(Adds details, context)
ARBIL, Iraq, July 3 The president of Iraq's
autonomous Kurdish north asked the region's parliament on
Thursday to prepare the way for a referendum on independence,
according to lawmakers who attended the closed session.
Iraq's five million Kurds, who have ruled themselves within
Iraq in relative peace since the 1990s, have expanded their
territory by up to 40 percent in recent weeks as Sunni Islamist
militants seized vast stretches of western and northern Iraq.
Though calls for a referendum on independence are not new -
Kurds strongly backed independence in a 2005 non-binding vote -
the dramatic change in the situation on the ground means the
Kurds now see a fully sovereign state as within their grasp.
"The president asked us to form an independent electoral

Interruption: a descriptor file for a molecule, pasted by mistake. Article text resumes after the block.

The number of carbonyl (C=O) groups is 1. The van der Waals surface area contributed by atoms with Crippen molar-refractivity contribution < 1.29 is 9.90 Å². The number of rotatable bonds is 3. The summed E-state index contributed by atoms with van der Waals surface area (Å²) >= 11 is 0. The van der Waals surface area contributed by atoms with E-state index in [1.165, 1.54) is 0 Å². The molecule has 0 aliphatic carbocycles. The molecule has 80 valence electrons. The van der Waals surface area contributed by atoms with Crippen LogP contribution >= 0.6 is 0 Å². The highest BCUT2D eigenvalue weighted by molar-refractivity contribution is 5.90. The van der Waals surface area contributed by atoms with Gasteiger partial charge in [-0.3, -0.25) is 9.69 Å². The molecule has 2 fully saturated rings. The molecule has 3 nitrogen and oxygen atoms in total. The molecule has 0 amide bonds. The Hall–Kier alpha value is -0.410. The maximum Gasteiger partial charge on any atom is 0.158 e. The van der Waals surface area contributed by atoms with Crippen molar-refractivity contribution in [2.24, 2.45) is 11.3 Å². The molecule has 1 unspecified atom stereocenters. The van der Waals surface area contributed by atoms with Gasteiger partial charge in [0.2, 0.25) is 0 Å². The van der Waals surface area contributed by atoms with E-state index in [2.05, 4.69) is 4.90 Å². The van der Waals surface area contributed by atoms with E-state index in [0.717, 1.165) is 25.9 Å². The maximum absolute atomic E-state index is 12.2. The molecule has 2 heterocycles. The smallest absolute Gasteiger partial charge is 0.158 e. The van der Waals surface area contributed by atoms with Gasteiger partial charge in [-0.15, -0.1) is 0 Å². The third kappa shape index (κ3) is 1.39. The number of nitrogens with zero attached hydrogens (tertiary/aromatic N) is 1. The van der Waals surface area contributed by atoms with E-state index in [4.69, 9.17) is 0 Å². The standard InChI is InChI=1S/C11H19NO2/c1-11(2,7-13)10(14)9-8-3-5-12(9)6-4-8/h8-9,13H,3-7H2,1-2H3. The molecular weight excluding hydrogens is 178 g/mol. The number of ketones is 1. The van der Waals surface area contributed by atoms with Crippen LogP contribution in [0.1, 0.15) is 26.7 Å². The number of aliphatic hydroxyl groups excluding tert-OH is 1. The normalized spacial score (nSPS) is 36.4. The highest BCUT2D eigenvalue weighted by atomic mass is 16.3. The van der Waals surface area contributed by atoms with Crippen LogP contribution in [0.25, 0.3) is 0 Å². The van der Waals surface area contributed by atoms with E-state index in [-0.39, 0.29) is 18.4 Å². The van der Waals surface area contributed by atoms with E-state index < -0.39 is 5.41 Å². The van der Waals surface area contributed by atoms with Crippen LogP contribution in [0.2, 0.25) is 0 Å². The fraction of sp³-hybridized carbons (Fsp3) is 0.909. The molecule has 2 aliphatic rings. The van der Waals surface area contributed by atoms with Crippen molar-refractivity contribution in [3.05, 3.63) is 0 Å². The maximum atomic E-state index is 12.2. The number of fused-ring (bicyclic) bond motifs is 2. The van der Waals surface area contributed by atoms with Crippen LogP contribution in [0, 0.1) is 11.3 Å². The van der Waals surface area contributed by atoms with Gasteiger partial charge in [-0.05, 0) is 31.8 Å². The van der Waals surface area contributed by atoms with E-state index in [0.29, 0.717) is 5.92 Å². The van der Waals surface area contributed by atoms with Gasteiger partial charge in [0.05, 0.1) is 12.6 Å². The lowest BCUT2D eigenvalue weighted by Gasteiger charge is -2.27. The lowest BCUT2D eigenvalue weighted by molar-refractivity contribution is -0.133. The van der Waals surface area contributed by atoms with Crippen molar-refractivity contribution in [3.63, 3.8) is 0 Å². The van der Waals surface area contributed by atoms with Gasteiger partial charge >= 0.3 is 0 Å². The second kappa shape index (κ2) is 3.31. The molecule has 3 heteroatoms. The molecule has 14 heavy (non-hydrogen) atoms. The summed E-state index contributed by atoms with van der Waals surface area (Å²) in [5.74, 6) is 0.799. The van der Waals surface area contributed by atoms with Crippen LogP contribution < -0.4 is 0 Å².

commission to carry out a referendum in the Kurdistan region and
determine the way forward," said lawmaker Farhad Sofi, a member
of the Kurdistan Democratic Party (KDP).
President Massoud Barzani did not offer a timetable on the
proposed commission's work of organising a referendum, several
Kurdish lawmakers told Reuters. They said Barzani had asked
parliament to choose a date for the vote.
The United States has urged Barzani to stick with Baghdad,
though the Kurdish leader said during a meeting last month with
U.S. Secretary of State John Kerry that it was "very difficult"
to imagine Iraq staying together.
Referring to the seizure of disputed territory in Kirkuk by
Kurdish forces known as the 'peshmerga', Iraqi Prime Minister
Nuri al-Maliki accused the Kurds on Wednesday of "exploiting
current events in order to impose a reality" and called the move
(Reporting by Isabel Coles; Writing by Maggie Fick; Editing by